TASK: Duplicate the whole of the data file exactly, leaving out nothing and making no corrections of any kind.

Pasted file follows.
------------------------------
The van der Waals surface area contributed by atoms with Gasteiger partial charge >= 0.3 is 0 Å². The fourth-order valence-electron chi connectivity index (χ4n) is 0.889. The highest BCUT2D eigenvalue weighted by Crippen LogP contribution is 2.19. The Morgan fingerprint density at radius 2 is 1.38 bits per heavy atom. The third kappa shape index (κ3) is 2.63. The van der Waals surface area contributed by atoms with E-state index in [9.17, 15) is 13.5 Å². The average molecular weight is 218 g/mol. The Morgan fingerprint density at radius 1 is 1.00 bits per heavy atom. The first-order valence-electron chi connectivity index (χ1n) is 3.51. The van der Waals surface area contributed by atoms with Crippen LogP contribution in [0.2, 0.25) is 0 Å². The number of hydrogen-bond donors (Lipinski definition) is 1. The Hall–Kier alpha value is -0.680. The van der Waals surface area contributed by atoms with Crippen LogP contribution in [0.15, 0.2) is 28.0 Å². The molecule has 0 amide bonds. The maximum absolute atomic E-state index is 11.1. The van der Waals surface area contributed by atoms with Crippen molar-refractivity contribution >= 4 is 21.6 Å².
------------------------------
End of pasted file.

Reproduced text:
The van der Waals surface area contributed by atoms with Gasteiger partial charge >= 0.3 is 0 Å². The fourth-order valence-electron chi connectivity index (χ4n) is 0.889. The highest BCUT2D eigenvalue weighted by Crippen LogP contribution is 2.19. The Morgan fingerprint density at radius 2 is 1.38 bits per heavy atom. The third kappa shape index (κ3) is 2.63. The van der Waals surface area contributed by atoms with E-state index in [9.17, 15) is 13.5 Å². The average molecular weight is 218 g/mol. The Morgan fingerprint density at radius 1 is 1.00 bits per heavy atom. The first-order valence-electron chi connectivity index (χ1n) is 3.51. The van der Waals surface area contributed by atoms with Crippen LogP contribution in [0.2, 0.25) is 0 Å². The number of hydrogen-bond donors (Lipinski definition) is 1. The Hall–Kier alpha value is -0.680. The van der Waals surface area contributed by atoms with Crippen LogP contribution in [0.15, 0.2) is 28.0 Å². The molecule has 0 amide bonds. The maximum absolute atomic E-state index is 11.1. The van der Waals surface area contributed by atoms with Crippen molar-refractivity contribution >= 4 is 21.6 Å².